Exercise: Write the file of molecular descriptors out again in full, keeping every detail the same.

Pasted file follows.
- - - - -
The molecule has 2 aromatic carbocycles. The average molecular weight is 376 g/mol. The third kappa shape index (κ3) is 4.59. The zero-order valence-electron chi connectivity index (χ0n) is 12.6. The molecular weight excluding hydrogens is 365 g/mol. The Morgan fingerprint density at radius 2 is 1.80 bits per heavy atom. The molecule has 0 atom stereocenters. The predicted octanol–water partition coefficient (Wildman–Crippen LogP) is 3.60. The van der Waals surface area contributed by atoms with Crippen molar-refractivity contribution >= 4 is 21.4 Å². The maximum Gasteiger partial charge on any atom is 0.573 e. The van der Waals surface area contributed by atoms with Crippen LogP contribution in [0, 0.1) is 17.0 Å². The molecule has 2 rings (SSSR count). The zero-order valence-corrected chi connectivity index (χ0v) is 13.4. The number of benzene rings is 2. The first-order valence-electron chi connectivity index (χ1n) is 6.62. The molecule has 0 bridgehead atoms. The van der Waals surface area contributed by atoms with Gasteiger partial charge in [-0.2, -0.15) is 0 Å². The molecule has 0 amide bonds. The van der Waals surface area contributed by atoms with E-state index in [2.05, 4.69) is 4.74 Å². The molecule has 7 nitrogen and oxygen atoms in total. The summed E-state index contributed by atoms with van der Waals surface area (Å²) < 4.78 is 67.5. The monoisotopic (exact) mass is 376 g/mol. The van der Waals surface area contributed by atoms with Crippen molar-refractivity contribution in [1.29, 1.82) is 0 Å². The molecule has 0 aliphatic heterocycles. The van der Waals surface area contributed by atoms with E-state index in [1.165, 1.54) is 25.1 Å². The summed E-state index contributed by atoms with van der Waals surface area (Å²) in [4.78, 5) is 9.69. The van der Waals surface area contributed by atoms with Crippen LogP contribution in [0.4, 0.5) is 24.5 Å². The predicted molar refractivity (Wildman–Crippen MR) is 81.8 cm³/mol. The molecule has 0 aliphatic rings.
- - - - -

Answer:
The molecule has 2 aromatic carbocycles. The average molecular weight is 376 g/mol. The third kappa shape index (κ3) is 4.59. The zero-order valence-electron chi connectivity index (χ0n) is 12.6. The molecular weight excluding hydrogens is 365 g/mol. The Morgan fingerprint density at radius 2 is 1.80 bits per heavy atom. The molecule has 0 atom stereocenters. The predicted octanol–water partition coefficient (Wildman–Crippen LogP) is 3.60. The van der Waals surface area contributed by atoms with Crippen molar-refractivity contribution >= 4 is 21.4 Å². The maximum Gasteiger partial charge on any atom is 0.573 e. The van der Waals surface area contributed by atoms with Crippen LogP contribution in [0, 0.1) is 17.0 Å². The molecule has 2 rings (SSSR count). The zero-order valence-corrected chi connectivity index (χ0v) is 13.4. The number of benzene rings is 2. The first-order valence-electron chi connectivity index (χ1n) is 6.62. The molecule has 0 bridgehead atoms. The van der Waals surface area contributed by atoms with Gasteiger partial charge in [-0.2, -0.15) is 0 Å². The molecule has 0 amide bonds. The van der Waals surface area contributed by atoms with E-state index in [2.05, 4.69) is 4.74 Å². The molecule has 7 nitrogen and oxygen atoms in total. The summed E-state index contributed by atoms with van der Waals surface area (Å²) < 4.78 is 67.5. The monoisotopic (exact) mass is 376 g/mol. The van der Waals surface area contributed by atoms with Crippen molar-refractivity contribution in [1.29, 1.82) is 0 Å². The molecule has 0 aliphatic heterocycles. The van der Waals surface area contributed by atoms with E-state index in [1.165, 1.54) is 25.1 Å². The summed E-state index contributed by atoms with van der Waals surface area (Å²) in [4.78, 5) is 9.69. The van der Waals surface area contributed by atoms with Crippen LogP contribution in [0.4, 0.5) is 24.5 Å². The predicted molar refractivity (Wildman–Crippen MR) is 81.8 cm³/mol. The molecule has 0 aliphatic rings.